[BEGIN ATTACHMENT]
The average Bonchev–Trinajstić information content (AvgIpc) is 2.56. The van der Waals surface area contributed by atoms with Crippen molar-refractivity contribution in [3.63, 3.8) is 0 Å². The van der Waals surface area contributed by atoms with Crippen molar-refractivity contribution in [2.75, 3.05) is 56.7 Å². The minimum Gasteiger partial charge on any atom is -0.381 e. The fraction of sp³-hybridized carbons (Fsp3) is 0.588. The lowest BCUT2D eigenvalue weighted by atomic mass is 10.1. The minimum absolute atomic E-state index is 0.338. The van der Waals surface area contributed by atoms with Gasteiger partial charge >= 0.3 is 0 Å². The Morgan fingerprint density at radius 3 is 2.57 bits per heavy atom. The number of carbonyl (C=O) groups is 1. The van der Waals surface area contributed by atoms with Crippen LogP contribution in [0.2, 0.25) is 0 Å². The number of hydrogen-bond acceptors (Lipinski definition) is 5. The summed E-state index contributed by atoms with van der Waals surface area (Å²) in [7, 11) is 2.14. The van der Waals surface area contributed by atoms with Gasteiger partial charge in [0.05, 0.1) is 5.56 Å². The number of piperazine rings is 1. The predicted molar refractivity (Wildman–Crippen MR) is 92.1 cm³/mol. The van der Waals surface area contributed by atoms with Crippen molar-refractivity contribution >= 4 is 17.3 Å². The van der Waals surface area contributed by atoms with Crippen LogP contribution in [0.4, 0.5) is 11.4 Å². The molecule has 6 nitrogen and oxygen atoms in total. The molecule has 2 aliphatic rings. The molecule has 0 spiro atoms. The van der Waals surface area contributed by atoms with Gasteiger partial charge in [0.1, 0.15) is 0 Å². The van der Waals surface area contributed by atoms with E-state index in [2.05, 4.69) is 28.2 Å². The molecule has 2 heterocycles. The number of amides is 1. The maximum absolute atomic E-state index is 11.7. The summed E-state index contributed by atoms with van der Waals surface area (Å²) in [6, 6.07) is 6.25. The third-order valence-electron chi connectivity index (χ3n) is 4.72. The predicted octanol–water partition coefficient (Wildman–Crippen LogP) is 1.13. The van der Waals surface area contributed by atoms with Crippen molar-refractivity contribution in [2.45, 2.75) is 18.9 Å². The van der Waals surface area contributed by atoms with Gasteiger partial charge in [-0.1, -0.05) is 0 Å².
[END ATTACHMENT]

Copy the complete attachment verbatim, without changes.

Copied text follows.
The average Bonchev–Trinajstić information content (AvgIpc) is 2.56. The van der Waals surface area contributed by atoms with Crippen molar-refractivity contribution in [3.63, 3.8) is 0 Å². The van der Waals surface area contributed by atoms with Crippen molar-refractivity contribution in [2.75, 3.05) is 56.7 Å². The minimum Gasteiger partial charge on any atom is -0.381 e. The fraction of sp³-hybridized carbons (Fsp3) is 0.588. The lowest BCUT2D eigenvalue weighted by atomic mass is 10.1. The minimum absolute atomic E-state index is 0.338. The van der Waals surface area contributed by atoms with Gasteiger partial charge >= 0.3 is 0 Å². The Morgan fingerprint density at radius 3 is 2.57 bits per heavy atom. The number of carbonyl (C=O) groups is 1. The van der Waals surface area contributed by atoms with Crippen LogP contribution in [0.2, 0.25) is 0 Å². The number of hydrogen-bond acceptors (Lipinski definition) is 5. The summed E-state index contributed by atoms with van der Waals surface area (Å²) in [7, 11) is 2.14. The van der Waals surface area contributed by atoms with Gasteiger partial charge in [0.05, 0.1) is 5.56 Å². The number of piperazine rings is 1. The predicted molar refractivity (Wildman–Crippen MR) is 92.1 cm³/mol. The van der Waals surface area contributed by atoms with Crippen molar-refractivity contribution >= 4 is 17.3 Å². The van der Waals surface area contributed by atoms with Crippen LogP contribution in [0.4, 0.5) is 11.4 Å². The molecule has 6 nitrogen and oxygen atoms in total. The molecule has 2 aliphatic rings. The molecule has 0 spiro atoms. The van der Waals surface area contributed by atoms with Gasteiger partial charge in [0.1, 0.15) is 0 Å². The van der Waals surface area contributed by atoms with E-state index in [2.05, 4.69) is 28.2 Å². The molecule has 2 heterocycles. The number of amides is 1. The maximum absolute atomic E-state index is 11.7. The summed E-state index contributed by atoms with van der Waals surface area (Å²) in [6, 6.07) is 6.25. The third-order valence-electron chi connectivity index (χ3n) is 4.72. The predicted octanol–water partition coefficient (Wildman–Crippen LogP) is 1.13. The van der Waals surface area contributed by atoms with Crippen molar-refractivity contribution in [2.45, 2.75) is 18.9 Å². The van der Waals surface area contributed by atoms with Gasteiger partial charge in [-0.1, -0.05) is 0 Å².